Tibbitt to Contwoyto Winter Road Joint Venture Ltd.
Tibbitt to Contwoyto Winter Road
Northwest Territories & Nunavut, Canada
Since 1998 Nuna has constructed and maintained the Tibbitt to Contwoyto Winter Road (TCWR) (formerly known as Echo Bay Mines Ltd.'s Lupin Winter Road). Camps, shops, laydown areas and fuel storage have been strategically positioned along the winter road which enables Nuna to respond quickly to various demands placed on operating an ice road in Canada's remote and harsh North.
The TCWR has developed from an 800 load per annum road system to a renowned and engineered ice super highway with transport trucks delivering up to 10,000 loads during the months of February and March each season. The TCWR starts 70 km north of Yellowknife and traverses between 400 km and 600 km (depending on mining activities) over 85% frozen lakes and 15% land portages.
In earlier years the route terminated at Echo Bay's Lupin Gold Mine and then was extended to reach Tahera's Jericho Diamond Mine. With both of these mine in care and maintenance status, the TCWR now terminates near Diavik Diamond Mine.
The TCWR is a vital link for bulk supplies, equipment and personnel required for exploration and mine sites located in the Northwest Territories and Nunavut; namely De Beers Canada’s Snap Lake and Gahcho Kué mines; BHP Billiton Diamonds’ EKATI mine; and Diavik Diamonds’ Diavik mine.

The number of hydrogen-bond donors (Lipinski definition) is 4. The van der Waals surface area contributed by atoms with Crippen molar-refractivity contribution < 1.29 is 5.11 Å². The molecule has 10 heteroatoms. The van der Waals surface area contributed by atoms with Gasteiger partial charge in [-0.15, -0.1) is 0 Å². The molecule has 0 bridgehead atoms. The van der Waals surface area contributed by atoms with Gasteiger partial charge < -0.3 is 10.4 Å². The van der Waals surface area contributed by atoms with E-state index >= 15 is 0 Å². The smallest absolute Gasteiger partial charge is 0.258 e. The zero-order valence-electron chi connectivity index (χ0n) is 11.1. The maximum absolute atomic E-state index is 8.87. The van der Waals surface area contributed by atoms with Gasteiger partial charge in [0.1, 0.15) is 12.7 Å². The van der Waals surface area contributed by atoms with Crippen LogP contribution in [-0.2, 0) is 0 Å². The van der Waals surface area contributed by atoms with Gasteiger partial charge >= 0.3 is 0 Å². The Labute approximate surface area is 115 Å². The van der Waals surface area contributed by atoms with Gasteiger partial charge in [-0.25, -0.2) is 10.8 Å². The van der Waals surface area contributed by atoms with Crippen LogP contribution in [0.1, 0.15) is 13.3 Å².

Nuna is responsible for the TCWR's annual winter construction, maintenance, truck dispatching and traffic control, camp catering and summer camp maintenance. The success of the winter road takes a great deal of planning, experience, specialized equipment, unique manpower and cooperation from Mother Nature; given that 85% of the road comprises ice, sustained cold weather is required.
Nuna commences construction of the TCWR January of each year which entails the use of Nuna’s specialized early road opening equipment such as Hagglund amphibious track vehicles equipped with ground penetrating radar to determine ice thickness and light plow equipment; both supported by helicopter surveillance to report major ice cracks or pressure ridges ahead. Throughout the road season, Nuna uses plows, graders, water trucks, dozers, snow blowers and other specialized low ground pressure equipment to keep the road clear of snow in order to continually build up ice thickness and keep portages smooth. At various locations along the entire length of the road Nuna measures the lake ice thickness and determines allowable vehicle load weights. A typical season will see maximum full load weights of 32 metric tonnes on an ice plate of 40 inches (3 feet) thickness.